In the tradition of Edgar Allen Poe comes The Tale of the Black Casket, a spooky tale of supernatural retribution for a man’s greed.
Dave only wanted to borrow a little bit of money from the company coffers to pay back his gambling debts, but his partner, Stan, refused, thinking he would learn a lesson and invent his money more wisely. In a fit of rage, Dave concocted an evil plan to get rid of Stan and pin the embezzlement on him, figuring he would also benefit by taking on the task of comforting Stan’s beautiful girlfriend, Lisa.
However he suddenly finds himself in the midst of eerie happenings, haunted by his own conscience and a supernatural foe who relentlessly stalks him no matter where he goes. Could it be Stan, come back form the grave? Or is it something even more powerful, determined to exact revenge for his remorseless greed?
Don’t start this one at night, or in the dark, or if you’re alone – you’ll never survive the stunning climax.
MY TAKE: This is a short novella about two friends David Fine and Stan Well. The premise of the story is that these two have been best friends forever and now are running a business together. When David Fine finds himself in trouble and needing money he thinks he should just be able to take it from the company,but when he asks his friend Stan he is turned down flat. David decides that he will do whatever it takes to get the money even murdering his best friend and then burying him several miles away in a black casket.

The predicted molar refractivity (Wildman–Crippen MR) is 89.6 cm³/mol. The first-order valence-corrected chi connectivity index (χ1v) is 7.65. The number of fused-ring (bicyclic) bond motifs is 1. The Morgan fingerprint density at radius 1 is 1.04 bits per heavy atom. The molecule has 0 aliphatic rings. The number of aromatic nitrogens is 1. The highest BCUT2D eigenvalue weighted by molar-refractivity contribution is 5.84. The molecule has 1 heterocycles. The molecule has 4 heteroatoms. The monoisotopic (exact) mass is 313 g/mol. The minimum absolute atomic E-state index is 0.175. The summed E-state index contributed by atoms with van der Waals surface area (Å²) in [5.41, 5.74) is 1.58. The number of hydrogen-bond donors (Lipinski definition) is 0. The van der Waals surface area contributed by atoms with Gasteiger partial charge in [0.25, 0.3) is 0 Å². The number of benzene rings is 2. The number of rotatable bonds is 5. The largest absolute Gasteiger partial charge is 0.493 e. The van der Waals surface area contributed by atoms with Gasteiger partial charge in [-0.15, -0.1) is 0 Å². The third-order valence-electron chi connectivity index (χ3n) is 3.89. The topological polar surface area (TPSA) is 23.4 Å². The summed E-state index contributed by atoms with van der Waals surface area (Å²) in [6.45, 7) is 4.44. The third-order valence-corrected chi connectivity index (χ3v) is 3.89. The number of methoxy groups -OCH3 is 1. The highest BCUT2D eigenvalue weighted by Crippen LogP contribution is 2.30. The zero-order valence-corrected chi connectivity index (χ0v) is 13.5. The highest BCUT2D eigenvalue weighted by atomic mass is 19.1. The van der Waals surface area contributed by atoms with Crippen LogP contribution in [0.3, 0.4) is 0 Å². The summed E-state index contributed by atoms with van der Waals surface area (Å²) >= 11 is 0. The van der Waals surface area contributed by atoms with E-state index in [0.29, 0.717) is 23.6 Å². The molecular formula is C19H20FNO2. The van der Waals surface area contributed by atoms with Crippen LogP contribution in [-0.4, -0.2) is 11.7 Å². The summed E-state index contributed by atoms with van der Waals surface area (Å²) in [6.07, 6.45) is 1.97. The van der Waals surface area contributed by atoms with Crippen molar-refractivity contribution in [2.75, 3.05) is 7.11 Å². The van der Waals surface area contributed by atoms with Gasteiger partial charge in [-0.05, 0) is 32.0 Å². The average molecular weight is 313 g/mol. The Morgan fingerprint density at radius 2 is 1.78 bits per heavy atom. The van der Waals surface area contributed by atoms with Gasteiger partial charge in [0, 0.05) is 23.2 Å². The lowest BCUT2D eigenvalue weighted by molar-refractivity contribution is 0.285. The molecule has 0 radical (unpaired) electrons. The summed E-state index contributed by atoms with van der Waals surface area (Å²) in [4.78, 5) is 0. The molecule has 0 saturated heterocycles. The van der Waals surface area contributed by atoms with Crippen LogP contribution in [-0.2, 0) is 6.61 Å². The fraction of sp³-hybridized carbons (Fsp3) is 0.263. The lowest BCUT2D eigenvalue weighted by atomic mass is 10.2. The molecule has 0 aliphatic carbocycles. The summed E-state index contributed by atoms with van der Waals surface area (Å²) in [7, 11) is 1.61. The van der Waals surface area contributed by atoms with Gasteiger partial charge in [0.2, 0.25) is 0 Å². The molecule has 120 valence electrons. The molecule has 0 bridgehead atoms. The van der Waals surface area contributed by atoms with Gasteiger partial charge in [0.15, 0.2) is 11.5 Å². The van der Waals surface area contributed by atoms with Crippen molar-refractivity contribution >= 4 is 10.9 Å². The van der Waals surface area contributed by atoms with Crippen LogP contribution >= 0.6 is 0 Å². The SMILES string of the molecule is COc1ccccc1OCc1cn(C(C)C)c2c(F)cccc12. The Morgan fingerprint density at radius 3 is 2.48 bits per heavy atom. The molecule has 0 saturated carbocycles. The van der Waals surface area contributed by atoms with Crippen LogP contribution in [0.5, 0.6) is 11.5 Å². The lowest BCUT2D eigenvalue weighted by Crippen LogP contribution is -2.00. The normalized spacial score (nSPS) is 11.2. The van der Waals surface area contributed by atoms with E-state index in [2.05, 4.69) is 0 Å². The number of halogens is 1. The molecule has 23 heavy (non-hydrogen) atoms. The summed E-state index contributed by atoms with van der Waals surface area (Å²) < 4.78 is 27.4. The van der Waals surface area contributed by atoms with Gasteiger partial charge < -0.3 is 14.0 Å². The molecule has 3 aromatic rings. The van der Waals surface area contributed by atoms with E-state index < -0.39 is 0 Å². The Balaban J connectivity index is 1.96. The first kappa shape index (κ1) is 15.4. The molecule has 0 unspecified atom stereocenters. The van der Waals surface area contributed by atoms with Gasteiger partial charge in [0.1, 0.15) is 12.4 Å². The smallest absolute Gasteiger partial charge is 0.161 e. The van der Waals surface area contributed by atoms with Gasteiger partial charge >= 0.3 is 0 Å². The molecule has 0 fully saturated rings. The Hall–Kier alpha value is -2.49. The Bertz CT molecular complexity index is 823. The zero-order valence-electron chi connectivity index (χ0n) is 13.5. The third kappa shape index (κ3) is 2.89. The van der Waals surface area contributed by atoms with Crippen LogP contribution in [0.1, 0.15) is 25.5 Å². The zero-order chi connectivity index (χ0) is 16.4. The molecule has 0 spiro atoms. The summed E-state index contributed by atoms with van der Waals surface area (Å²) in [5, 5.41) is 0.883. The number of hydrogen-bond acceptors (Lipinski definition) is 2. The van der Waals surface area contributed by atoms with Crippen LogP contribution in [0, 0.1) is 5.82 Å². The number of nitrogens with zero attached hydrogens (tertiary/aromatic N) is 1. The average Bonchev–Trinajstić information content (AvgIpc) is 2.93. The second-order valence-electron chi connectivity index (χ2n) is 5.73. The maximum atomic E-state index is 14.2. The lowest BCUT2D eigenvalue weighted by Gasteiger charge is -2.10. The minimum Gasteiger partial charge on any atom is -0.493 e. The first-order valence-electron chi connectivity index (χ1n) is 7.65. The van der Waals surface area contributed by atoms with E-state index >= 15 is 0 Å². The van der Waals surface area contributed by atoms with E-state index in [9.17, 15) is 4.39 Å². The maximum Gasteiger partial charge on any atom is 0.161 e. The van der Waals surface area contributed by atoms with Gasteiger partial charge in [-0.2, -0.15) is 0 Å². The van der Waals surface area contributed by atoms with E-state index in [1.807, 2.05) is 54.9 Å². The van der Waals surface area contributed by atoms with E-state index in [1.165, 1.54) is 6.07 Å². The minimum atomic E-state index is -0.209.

Once the deed is done David starts getting phone calls, regardless of where he is or whether there is a working phone, and those calls start freaking him out. Unfortunately the author starts telling us about David's womanizing ways as well. In the span of the 38 pages of this book he tries to seduce 3 women and is successful in one instance. The one bright spot to the book was the ending, which takes us back to the days of Bobby Ewing in Dallas.
I think this book could have used more editing and less womanizing. The story really reminds me of something you might hear around a campfire minus the seduction of women of course.
Thanks to Dorrance Publishing for furnishing a copy of this book for me to review.